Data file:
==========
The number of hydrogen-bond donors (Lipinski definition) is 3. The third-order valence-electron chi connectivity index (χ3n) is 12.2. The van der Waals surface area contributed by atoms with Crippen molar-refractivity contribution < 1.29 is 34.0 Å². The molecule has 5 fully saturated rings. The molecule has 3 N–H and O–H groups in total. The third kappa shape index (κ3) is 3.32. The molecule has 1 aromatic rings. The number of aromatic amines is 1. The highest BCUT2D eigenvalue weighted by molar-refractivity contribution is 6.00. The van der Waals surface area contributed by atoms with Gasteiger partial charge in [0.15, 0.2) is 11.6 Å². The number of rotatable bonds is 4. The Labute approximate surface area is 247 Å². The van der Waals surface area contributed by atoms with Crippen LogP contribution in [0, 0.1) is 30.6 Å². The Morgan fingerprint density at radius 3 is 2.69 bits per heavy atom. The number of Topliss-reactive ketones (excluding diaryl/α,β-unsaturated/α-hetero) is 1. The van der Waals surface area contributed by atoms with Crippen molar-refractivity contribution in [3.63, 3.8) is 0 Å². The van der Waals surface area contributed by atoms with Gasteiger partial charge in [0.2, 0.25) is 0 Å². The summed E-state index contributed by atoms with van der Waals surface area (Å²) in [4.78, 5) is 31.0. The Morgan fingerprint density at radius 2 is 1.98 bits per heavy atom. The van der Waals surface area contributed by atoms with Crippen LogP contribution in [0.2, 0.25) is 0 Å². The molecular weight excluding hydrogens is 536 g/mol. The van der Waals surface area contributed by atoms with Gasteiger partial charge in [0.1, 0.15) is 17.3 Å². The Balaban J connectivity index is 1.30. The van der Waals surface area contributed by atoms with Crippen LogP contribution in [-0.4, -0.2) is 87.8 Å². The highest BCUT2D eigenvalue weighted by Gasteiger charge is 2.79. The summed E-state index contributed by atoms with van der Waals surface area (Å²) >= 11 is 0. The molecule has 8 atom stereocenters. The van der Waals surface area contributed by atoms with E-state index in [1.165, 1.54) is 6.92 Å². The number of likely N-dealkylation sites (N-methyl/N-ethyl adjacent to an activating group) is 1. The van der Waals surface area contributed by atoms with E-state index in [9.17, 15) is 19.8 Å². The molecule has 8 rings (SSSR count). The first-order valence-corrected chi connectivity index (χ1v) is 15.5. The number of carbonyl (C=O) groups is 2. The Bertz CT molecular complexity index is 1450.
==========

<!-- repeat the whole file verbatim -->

The number of hydrogen-bond donors (Lipinski definition) is 3. The third-order valence-electron chi connectivity index (χ3n) is 12.2. The van der Waals surface area contributed by atoms with Crippen molar-refractivity contribution < 1.29 is 34.0 Å². The molecule has 5 fully saturated rings. The molecule has 3 N–H and O–H groups in total. The third kappa shape index (κ3) is 3.32. The molecule has 1 aromatic rings. The number of aromatic amines is 1. The highest BCUT2D eigenvalue weighted by molar-refractivity contribution is 6.00. The van der Waals surface area contributed by atoms with Gasteiger partial charge in [0.15, 0.2) is 11.6 Å². The number of rotatable bonds is 4. The Labute approximate surface area is 247 Å². The van der Waals surface area contributed by atoms with Crippen LogP contribution in [0, 0.1) is 30.6 Å². The Morgan fingerprint density at radius 3 is 2.69 bits per heavy atom. The number of Topliss-reactive ketones (excluding diaryl/α,β-unsaturated/α-hetero) is 1. The van der Waals surface area contributed by atoms with Crippen molar-refractivity contribution in [3.63, 3.8) is 0 Å². The van der Waals surface area contributed by atoms with Gasteiger partial charge in [0.2, 0.25) is 0 Å². The summed E-state index contributed by atoms with van der Waals surface area (Å²) in [4.78, 5) is 31.0. The Morgan fingerprint density at radius 2 is 1.98 bits per heavy atom. The van der Waals surface area contributed by atoms with Crippen LogP contribution in [0.2, 0.25) is 0 Å². The molecular weight excluding hydrogens is 536 g/mol. The van der Waals surface area contributed by atoms with Gasteiger partial charge in [0.1, 0.15) is 17.3 Å². The Balaban J connectivity index is 1.30. The van der Waals surface area contributed by atoms with Crippen LogP contribution in [-0.4, -0.2) is 87.8 Å². The highest BCUT2D eigenvalue weighted by Gasteiger charge is 2.79. The summed E-state index contributed by atoms with van der Waals surface area (Å²) >= 11 is 0. The molecule has 8 atom stereocenters. The van der Waals surface area contributed by atoms with E-state index in [1.165, 1.54) is 6.92 Å². The number of likely N-dealkylation sites (N-methyl/N-ethyl adjacent to an activating group) is 1. The van der Waals surface area contributed by atoms with E-state index in [9.17, 15) is 19.8 Å². The molecule has 8 rings (SSSR count). The first-order valence-corrected chi connectivity index (χ1v) is 15.5. The number of carbonyl (C=O) groups is 2. The Bertz CT molecular complexity index is 1450.